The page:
3/29/12Jailbreaking Investigate iOS jailbreaking tools (e.g. Spirit, redsn0w, PwnageTool) to understand the low-level techniques they employ. Explain the platform's security architecture and the major techniques that have been used to compromise it. Evaluate the progression of the war between Apple and device hackers—is either side gaining ground? Adapt the jailbreaking toolset to provide a clear step-by-step demonstration to the class. Implement at least one nontrivial component yourselves, and adapt the rest from pieces of existing tools.
4/3/12Web tracking† Part 1: Implement and demonstrate CSS history sniffing, timing-based history sniffing, and browser fingerprinting. Explain how Tor attempts to defend against these techniques. Part 2: Select a widely deployed web bug and instrument your browser to monitor it. Display the data the web bug reports as it tracks you across various popular sites. Explain how sites could use client-side tracking to show targeted ads with far less invasion of privacy.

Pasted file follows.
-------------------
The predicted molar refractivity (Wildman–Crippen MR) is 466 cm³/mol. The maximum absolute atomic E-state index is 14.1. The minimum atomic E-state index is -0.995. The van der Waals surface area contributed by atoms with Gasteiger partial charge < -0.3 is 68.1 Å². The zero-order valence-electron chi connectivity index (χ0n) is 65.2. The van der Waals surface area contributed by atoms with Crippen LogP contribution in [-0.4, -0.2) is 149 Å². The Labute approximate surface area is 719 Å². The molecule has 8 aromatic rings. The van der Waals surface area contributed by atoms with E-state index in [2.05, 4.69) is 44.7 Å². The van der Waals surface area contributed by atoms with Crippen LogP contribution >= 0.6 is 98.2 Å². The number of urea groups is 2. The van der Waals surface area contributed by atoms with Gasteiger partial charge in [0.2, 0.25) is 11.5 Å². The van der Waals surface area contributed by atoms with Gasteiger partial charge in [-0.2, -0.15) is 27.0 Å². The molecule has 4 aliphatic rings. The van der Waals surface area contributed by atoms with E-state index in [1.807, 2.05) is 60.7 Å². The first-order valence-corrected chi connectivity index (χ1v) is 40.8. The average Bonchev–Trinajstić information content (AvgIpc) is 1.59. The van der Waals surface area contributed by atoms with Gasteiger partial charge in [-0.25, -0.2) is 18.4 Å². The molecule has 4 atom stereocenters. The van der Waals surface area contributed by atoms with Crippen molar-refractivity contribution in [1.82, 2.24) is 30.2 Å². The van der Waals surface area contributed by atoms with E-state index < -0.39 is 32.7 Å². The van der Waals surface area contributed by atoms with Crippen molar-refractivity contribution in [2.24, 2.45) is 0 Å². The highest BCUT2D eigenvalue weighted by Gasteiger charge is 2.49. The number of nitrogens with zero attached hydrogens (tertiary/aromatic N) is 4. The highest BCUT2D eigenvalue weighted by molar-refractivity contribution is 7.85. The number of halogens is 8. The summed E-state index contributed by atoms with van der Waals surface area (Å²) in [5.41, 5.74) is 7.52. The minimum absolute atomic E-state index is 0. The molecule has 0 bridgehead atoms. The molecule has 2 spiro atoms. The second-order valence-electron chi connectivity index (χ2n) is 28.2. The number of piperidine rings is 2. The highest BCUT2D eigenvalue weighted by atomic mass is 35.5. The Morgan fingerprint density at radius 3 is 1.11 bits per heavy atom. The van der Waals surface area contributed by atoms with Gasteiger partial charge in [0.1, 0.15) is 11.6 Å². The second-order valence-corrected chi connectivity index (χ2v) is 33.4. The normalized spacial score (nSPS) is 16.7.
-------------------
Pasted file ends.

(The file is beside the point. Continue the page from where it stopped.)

4/3/12VoIP side channels Capture encrypted VoIP traffic and develop a classifier that can accurately distinguish which of two languages is being spoken without decrypting the packets. Train and test it with several speakers, and try it live in class.
4/5/12Traffic de-anonymization Consider a simple anonymizer service, in which clients use SSH tunnels to connect to a SOCKS proxy. Eve is monitoring some of the clients and wants to determine which of them visit a particular website. She enlists the help of Mallory, a man-in-the-middle on the web server's upstream connection. Mallory inserts a watermark into the server's outbound traffic—say, by manipulating packet timing to create jitter with a distinct distribution—and Eve tries to detect the watermark in each client's inbound traffic. Demonstrate this attack, and introduce traffic analysis. Bonus challenge: Demonstrate it against Tor.